However, Ethiopian Ambassador to Egypt Mohammed Edrees said his country could partner with Cairo to strike the militants.

‘That could be an option,’ Mr Edrees said. ‘We will see and explore what is possible to deal with group.’

It comes just two months after the extremist group in Libya beheaded 21 captured Egyptian Christians on a beach (above)

It comes just two months after the extremist group in Libya beheaded 21 captured Egyptian Christians on a beach (above)

The latest video mirrored a film released in February showing militants beheading 21 captured Egyptian Christians on a Libyan beach (pictured above), which immediately drew Egyptian airstrikes on the group's suspected positions in Libya

The latest video mirrored a film released in February showing militants beheading 21 captured Egyptian Christians on a Libyan beach (pictured above), which immediately drew Egyptian airstrikes on the group’s suspected positions in Libya

Frederic Wehrey, a senior associate for the Middle East Programme at the Carnegie Endowment for International Peace, said: ‘The Islamic State in Libya is still focused on this consolidation phase of announcing its presence through these very high-profile executions. But they face some structural limits in terms of how much local support they can get because they haven’t captured real revenue streams.’

It comes just two months after IS militants filmed themselves beheading 21 captured Egyptian Christians on a similar beach, which immediately drew Egyptian airstrikes on the group’s suspected positions in Libya.

ISIS has been able to gain a foothold amid chaos in Libya, where two governments backed by rival alliances of militias are battling each other as well as extremist groups.

The group is also advancing in Iraq, where it has captured three villages near the city of Ramadi.

 Islamic State fighters, pictured carrying flags and dressed in black, have been able to gain a foothold amid the chaos in Libya

 Islamic State fighters, pictured carrying flags and dressed in black, have been able to gain a foothold amid the chaos in Libya

More than 90,000 people have fled the ISIS’s advance in Anbar, a United Nations humanitarian agency said earlier this morning.

The Office for the Coordination of Humanitarian Affairs said in a statement that civilians are fleeing Ramadi as well as the three nearby villages captured by the IS group a few days ago.

Lise Grande, the UN humanitarian coordinator for Iraq, said: ‘Our top priority is delivering life-saving assistance to people who are fleeing – food, water and shelter are highest on the list of priorities.’

Iraqi officials in Anbar have described Ramadi as a ghost town, with empty streets and closed shops.

Iraqi troops backed by Shiite militias and U.S.-led airstrikes managed to dislodge ISIS, which controls large parts of Iraq and Syria and wants to redraw the map of the Middle East, from the northern city of Tikrit earlier this month.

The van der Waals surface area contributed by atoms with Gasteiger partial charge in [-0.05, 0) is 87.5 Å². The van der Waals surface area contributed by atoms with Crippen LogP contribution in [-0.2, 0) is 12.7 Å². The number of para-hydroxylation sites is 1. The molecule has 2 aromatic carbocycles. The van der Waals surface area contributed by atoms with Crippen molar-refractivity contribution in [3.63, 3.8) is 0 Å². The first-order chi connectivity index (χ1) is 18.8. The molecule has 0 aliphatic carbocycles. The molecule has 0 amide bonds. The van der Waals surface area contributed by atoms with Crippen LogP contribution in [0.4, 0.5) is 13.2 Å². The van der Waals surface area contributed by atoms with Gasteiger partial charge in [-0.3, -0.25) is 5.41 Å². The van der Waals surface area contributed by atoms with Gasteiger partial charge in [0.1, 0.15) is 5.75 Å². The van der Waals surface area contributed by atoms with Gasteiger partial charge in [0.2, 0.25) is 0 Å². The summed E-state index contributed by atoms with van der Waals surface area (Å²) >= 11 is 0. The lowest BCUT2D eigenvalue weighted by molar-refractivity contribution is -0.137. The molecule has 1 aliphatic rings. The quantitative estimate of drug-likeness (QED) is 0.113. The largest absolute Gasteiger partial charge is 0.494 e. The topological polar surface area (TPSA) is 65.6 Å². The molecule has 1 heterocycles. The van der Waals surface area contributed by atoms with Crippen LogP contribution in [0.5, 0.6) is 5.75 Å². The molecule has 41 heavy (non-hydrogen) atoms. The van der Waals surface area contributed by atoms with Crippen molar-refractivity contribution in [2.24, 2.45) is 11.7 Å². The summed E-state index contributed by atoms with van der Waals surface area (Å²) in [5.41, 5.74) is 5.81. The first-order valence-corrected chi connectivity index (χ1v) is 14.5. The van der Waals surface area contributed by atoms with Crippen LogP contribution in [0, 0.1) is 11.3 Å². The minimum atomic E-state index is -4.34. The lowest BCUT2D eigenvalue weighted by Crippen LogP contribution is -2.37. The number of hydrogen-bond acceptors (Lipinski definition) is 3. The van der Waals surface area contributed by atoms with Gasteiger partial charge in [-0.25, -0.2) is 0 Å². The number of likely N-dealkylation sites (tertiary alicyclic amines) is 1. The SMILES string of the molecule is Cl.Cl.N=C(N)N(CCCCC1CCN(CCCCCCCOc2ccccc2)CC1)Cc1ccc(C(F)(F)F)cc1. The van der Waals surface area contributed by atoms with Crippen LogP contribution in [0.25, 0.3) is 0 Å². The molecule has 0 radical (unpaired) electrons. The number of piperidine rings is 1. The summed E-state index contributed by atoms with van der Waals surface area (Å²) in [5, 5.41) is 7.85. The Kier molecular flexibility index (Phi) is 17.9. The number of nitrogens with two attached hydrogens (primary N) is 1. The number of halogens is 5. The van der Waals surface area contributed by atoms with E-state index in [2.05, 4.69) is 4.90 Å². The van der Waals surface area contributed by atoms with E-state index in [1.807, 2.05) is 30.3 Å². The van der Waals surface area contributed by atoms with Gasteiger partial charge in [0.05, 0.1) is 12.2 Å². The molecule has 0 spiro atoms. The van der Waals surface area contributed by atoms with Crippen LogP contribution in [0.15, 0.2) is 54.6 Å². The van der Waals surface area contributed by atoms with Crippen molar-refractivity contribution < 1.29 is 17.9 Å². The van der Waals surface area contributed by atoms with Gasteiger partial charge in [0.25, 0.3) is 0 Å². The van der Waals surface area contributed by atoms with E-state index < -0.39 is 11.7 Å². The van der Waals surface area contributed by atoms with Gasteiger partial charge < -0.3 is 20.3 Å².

But the troops have struggled against the militants in Anbar, which saw some of the heaviest fighting of the eight-year U.S. military intervention that ended in 2011.

Elsewhere today, the US-led coalition said Kurdish forces recaptured 11 villages in Iraq’s Kirkuk province from ISIS following days of intense clashes. The coalition said the area of about 25 square miles (65 square kilometers) was south of the city of Kirkuk.

Ethiopians in Israeli Army ambivalent integration

BY MITCH GINSBURG

original title – Mixed results for army’s Ethiopian integration program

IDF tells Knesset committee incarceration rates were down but that dishonorable discharge figures are rising.

The incarceration rate of Israeli soldiers of Ethiopian heritage has dropped considerably during the first half of 2014 as opposed to the same period in 2013, the army told a Knesset oversight committee on Sunday

The overall figures, however, are still troubling, the army conceded, with the community still severely over-represented in army prisons and the dishonorable discharge rate hovering at 22.8 percent for men and 10.6% for women – both figures that have risen slightly over recent years and which are well above the national averages of 16.5% and 7.5% respectively.
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“Although the figures do show a slight improvement, the gaps are still large and in certain realms there has even been a regression,” said MK Omer Bar-Lev (Labor), a colonel in the IDF reserves and the chair of the subcommittee of the Knesset’s Foreign Affairs and Defense Committee that heard the IDF report on Sunday. The committee is closely monitoring the army’s progress in integrating the Ethiopian community successfully into its ranks.

Motivation to serve in the IDF is high among the 130,000 or so Israelis of Ethiopian heritage, IDF data indicated, with 89% of teenage boys and 57% of teenage girls joining the army.
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The discrepancy between the desire to serve at the onset and the service record upon discharge has spurred the army into action. Early in 2013, the army’s first female major general, the recently retired commander of the IDF’s Manpower Division, Maj. Gen. Orna Barbivai, set aside funds, despite across-the-board cuts in the army’s budget, for the establishment of a department devoted solely to the advancement of soldiers of Ethiopian heritage.